Jaromír Chalabala/123RF

Blockchain In Insurance Use Case #4: Poleecy

  • 28 May 2019
  • Emilia Picco Emilia Picco

This interview is part of our new Blockchain In Insurance series, where we interview the world's leading thought leaders on the front lines of the intersections between blockchain and insurance.

In this interview we speak with Massimo Ciaglia, Founder of Poleecy, to understand how his company is using blockchain to transform the insurance business, and what the future of the industry holds.

Massimo Ciaglia

1. What’s the story behind Poleecy? Why and how did you begin?

MC: Poleecy is a startup that operates in the field of instant insurance. It was born from the meeting between Elio Mungo and I. Moreover, Poleecy has established an important strategic collaboration with European Insurance Brokers, one of the most important and innovative insurance brokers on the market. Poleecy's goal is to guarantee customers the possibility of take out an insurance policy wherever they are using the digital channel, thus providing an immediate response to the need for customer security. Poleecy wants to offer a service that is the policy that reaches the customer when it is necessary and not the opposite as it is now.

2. Please describe your use case and how Poleecy uses blockchain:

MC: The  signing  of  the  micro  policy  contract  is  ensured  by  means  of  asymmetric digital keys certified by a Certification Authority (CA) and,  whose  hash is stored on a block-chain. The company has decided to use  Hyperledger technology, more specifically, Hyperledger Fabric. Hyperledger  Fabric uses the technology of the containers to host smart contracts called   “chaincodes” that include the logic of the system application. Before leaving, it is a question that many people ask themselves: “Will we need insurance?” In case you could no longer leave, or if there was a problem with the car you booked, or if we still need a hospital. For these micro insurances you can download Poleecy app, which offers you different estimates. A person who goes on holiday with an airplane is insured when a smart contract is signed by mobile app. For example, if you lose a flight, blockchain technology checks the time and the delay through a specific system and provides for the automatic refund.


3. Could you share a specific customer/user that benefits from what you offer? What has your service done for them?

MC: Poleecy is  positioned  in  the  Insurtech  market  of  micro  insurance  policies,  starting  from Italy,  then  the  U.K.,  the  rest  of  Europe  and  the  world  later. Poleecy has paid  particular  attention  to  South  America,  where  there  is  a  strong  need  for  micro  insurance solutions,  as  there  is  no  long term policy culture, due  to  their  high cost.  The  same applies  to   emerging  countries such as African countries. Bima is a prime  example, having  acquired over 23 million users in a very short time with its policies in the healthcare world and positioning itself as a leading company in African  countries. Furthermore, generation Y and millennials are becoming more and more active consumers. Poleecy intends to launch themselves on the  insurance  policies  sales  brokering  market,   in  order  to  fill  the  gap  of  the  instant  insurance  policies,  that  is,  those  policies  that,  unlike   most  of  the  others,  cover  the  needs  for  immediate  insurance  coverage  with  limited  time   duration  and  extremely  low  costs.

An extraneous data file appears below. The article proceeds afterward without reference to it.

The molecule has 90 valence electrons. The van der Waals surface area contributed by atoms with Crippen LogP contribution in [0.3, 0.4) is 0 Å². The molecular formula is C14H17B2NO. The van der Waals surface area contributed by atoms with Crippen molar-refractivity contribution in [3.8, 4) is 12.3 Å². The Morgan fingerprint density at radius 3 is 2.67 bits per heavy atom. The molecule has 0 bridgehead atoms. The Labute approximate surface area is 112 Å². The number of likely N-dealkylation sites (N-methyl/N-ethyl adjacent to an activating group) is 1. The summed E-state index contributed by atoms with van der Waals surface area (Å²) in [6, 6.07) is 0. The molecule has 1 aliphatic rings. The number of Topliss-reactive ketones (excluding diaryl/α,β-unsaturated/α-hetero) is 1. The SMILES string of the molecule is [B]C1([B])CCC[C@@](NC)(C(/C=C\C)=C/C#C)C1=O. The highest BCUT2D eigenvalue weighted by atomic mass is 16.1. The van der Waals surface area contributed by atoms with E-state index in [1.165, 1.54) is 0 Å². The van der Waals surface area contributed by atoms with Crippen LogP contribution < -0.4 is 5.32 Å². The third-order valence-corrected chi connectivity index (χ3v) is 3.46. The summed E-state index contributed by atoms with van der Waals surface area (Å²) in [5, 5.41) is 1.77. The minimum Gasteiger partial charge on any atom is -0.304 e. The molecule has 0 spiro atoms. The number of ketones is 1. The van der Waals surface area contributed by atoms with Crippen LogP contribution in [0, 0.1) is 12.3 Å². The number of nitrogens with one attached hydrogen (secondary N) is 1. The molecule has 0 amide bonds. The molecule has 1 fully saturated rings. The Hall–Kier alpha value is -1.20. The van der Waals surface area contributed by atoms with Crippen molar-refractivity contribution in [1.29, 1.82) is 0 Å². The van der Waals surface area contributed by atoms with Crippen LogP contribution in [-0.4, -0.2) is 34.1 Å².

4. What other blockchain insurance use cases are you excited about?

MC: The Fabric platform is  also  authorised,  which  means  that  is  way  more  different from a public network without authorisation. In Fabric the  participants know each other rather  than  being  anonymous  and  fallacious.  This  means  that  while  participants  may  not  fully   trust  each  other  (they  might,  for  example,  be  competitors  in  the  same  industry),  a  network   can  be  managed  according  to  a  governance  model  that  is  based  on  whatever  trust  exists between participants,  such  as  an  agreement  or  legal  framework for dispute  management. One of the most important platform differentiators is the support  for  connectable consent  protocols  that  allow  the  customisation  of  the  platform  more  effectively,  to adapt to particular  uses  and  trust  models.

For example,  when  deployed within a single company or managed by a  trusted  authority,  fully  tolerant consent to Byzantine failure could be  considered unnecessary and excessive dragging on performance and   throughput. In situations such as that, a CFT consent protocol may  be  more  than adequate,  whereas  in  a  case  of  decentralised  and  multiparty  use,  a  more   traditional  BTP  (fault  tolerant) consent protocol may be required.

5. Where will Poleecy be in five years?

MC: In  the  future, the company will become leader in microinsurance and become an insurance company specialized in micro insurance using the app through blockchain platform.

Emilia Picco
About Emilia Picco

Emilia is the Managing Editor of Disruptor Daily and has been with the team for over two years now. She has a deep passion for technologies that will reshape our world and has interviewed many of the world's leading thought leaders. She lives in Argentina and as expected, is a wine lover.